D800 Sunlight safety guidelines??
I'm very aware that direct sun on a sensor during most of the day is a bad thing. The heat can destroy mechanics and electronic parts.
Is morning or evening sun ever good for a camera?
#1. "RE: D800 Sunlight safety guidelines??" | In response to Reply # 0
Short of removing the lens and locking up the mirror and then leaving the camera lying at just the right angle in direct sunlight, I'm not sure how anyone would be able to get direct sun to fall on a sensor most of the day. Even then, I don't see what harm it would do aside from leaving you with a dust cleaning headache afterwards.
If you're referring to being out all day walking around with the camera on your shoulder, I wouldn't worry about it because that's precisely how cameras are designed to be used (among other ways too).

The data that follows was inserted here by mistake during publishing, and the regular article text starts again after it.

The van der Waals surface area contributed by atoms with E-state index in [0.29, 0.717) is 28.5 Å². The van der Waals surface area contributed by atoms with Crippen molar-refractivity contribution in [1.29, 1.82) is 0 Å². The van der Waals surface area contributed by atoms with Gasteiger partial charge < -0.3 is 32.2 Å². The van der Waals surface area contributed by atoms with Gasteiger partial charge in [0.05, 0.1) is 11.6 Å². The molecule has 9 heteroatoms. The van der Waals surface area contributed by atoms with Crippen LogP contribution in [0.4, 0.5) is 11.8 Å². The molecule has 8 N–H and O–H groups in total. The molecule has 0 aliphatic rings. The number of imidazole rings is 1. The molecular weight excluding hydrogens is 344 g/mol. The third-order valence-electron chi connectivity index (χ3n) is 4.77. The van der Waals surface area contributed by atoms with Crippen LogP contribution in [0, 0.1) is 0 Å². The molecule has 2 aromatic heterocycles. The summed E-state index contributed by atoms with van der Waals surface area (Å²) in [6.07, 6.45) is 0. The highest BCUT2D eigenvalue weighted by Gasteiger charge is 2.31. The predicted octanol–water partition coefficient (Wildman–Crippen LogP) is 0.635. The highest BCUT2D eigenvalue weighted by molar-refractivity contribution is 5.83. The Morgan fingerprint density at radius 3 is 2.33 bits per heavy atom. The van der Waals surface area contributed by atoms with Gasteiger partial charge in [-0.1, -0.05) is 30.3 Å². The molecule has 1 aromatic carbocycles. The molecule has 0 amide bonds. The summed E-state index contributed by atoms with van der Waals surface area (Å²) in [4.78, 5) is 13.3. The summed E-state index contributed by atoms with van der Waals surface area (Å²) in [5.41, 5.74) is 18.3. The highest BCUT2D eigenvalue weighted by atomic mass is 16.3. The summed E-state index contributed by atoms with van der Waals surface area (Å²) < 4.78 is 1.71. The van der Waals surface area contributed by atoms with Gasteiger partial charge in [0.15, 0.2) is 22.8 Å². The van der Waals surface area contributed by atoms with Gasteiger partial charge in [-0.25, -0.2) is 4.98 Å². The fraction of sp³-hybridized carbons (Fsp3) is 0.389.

If you're talking about shooting directly into the sun, it seems basically a pointless activity during most of any sunny day. Shooting sunrise or sunset, though, makes great sense and you'll be joining the billions of other photographers who've done the same thing, over and over and over again, with no ill effects to any camera.
If you're talking about leaving the camera inside a camera bag sitting in direct sunlight all day long on a hot, humid day, then you're right. Eventually, excess heat might take its toll on something although I can't say it's ever hurt any of the cameras I've subjected to that kind of treatment. I wouldn't do it deliberately, but it happens from time to time. Never had a problem as a result though.
All I can add is that cameras are specifically meant to be used in good light. The more of it, the better. Cameras crave light and they're designed to capture light of all kinds. Bright sunlight all day, the long light of early morning or late day - we look for those things and we deliberately put our cameras in as much light as possible. Cameras are designed to be in sunlight, all day, every day.
Maybe I've misunderstood your post?